Amy McGarvey: Why organisations should engage in employer-supported volunteering (ESV)

People choose to volunteer for a variety of reasons. For some it offers the chance to give something back to the community or make a difference to the people around them, for others it provides an opportunity to develop new skills or build on existing experience and knowledge. Research conducted by NCVO in the Time well spent: employer-supported volunteering report, published in June 2019, has shown that employer supported volunteering has an overall positive impact on employees’ wellbeing, as well as looking at how employers can support employees to engage in corporate social responsibility (CSR) activities.

Overall satisfaction to the survey is high among respondents, with around nine in 10 (91%) volunteers who gave time through employer-supported volunteering (ESV) in June 2019 – June 2018 reporting that they were very or fairly satisfied with their volunteering experiences; 83% said it gave them a sense of personal achievement and 71% of employer-supported volunteers said it improved their mental health and wellbeing.

Additionally, in positive examples of employer-supported volunteering, volunteer-involving organisations, brokers and employers in our research report that taking part in these activities helped volunteers feel connected with the organisation, prompting an interest to engage further with them, and that they feel valued for the impact that they have made.

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In addition to the benefits to employees themselves, ESV also provides an opportunity for both voluntary organisations and employers to strengthen their organisational objectives.

Employers can provide employees with volunteering leave, allocated time off work to carry out their volunteering activities, or arranging volunteering opportunities through partnerships with voluntary organisations.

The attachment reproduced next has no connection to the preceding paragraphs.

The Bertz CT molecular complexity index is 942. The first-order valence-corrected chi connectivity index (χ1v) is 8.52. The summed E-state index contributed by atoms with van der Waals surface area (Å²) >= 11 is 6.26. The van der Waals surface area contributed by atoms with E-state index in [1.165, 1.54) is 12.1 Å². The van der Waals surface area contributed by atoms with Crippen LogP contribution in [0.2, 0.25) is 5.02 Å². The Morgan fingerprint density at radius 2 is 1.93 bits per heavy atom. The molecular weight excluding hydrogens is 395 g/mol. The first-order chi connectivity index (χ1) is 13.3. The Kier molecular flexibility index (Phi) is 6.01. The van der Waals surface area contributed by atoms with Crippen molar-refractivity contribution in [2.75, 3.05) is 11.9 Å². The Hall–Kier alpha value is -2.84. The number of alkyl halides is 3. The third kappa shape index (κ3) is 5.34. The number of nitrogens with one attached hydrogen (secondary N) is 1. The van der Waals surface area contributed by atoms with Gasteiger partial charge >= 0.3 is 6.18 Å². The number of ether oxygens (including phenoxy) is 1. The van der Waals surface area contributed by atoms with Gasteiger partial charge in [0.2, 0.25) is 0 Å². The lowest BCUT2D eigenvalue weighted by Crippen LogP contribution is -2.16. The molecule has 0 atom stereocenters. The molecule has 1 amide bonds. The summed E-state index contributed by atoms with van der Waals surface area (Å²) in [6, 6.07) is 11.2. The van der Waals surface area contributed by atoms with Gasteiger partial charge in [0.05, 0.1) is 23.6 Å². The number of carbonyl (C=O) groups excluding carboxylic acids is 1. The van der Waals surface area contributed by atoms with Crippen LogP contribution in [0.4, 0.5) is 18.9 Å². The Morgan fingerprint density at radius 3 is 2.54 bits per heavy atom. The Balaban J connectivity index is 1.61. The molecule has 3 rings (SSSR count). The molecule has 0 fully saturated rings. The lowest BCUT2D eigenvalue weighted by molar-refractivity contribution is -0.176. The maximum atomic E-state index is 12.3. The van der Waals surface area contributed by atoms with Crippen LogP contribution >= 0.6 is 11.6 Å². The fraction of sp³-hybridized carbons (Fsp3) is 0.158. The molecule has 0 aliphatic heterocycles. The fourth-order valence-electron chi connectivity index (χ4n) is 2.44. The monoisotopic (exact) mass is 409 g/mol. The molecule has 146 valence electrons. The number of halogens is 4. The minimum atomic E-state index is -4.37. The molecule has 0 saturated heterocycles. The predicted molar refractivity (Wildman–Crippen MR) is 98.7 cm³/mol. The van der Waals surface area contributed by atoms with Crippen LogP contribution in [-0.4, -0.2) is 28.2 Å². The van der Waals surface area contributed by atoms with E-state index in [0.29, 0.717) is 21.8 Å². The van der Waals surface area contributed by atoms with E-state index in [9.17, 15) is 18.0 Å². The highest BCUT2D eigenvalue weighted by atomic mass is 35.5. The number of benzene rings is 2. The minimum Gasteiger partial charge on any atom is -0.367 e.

Employers can further support employer-supported volunteering by making ESV as easy and flexible as possible; flexible arrangements such as volunteering near the office or remotely, and employers being more flexible about how employees are able to give their time, may support current and potential volunteers to fit volunteering around competing work priorities.

Employers can also ensure a broad range of opportunities are on offer to support different needs and preferences, and value a broad range of skills and experiences that employees can offer.

They can create a positive culture around ESV in different ways such as having ESV champions at different levels to support and legitimise ESV, and promote the values and benefits of volunteering through regular communication internally and celebrating the difference volunteers make to help boost the profile of ESV within organisations.

The overall impact of volunteering on individuals’ mental health and wellbeing is positive. Where employers are considering ways to increase staff wellbeing and morale, facilitating ESV can be a way to encourage staff wellbeing while also strengthening organisational objectives.

Amy McGarvey is research and insight manager at National Council for Voluntary Organisations (NCVO)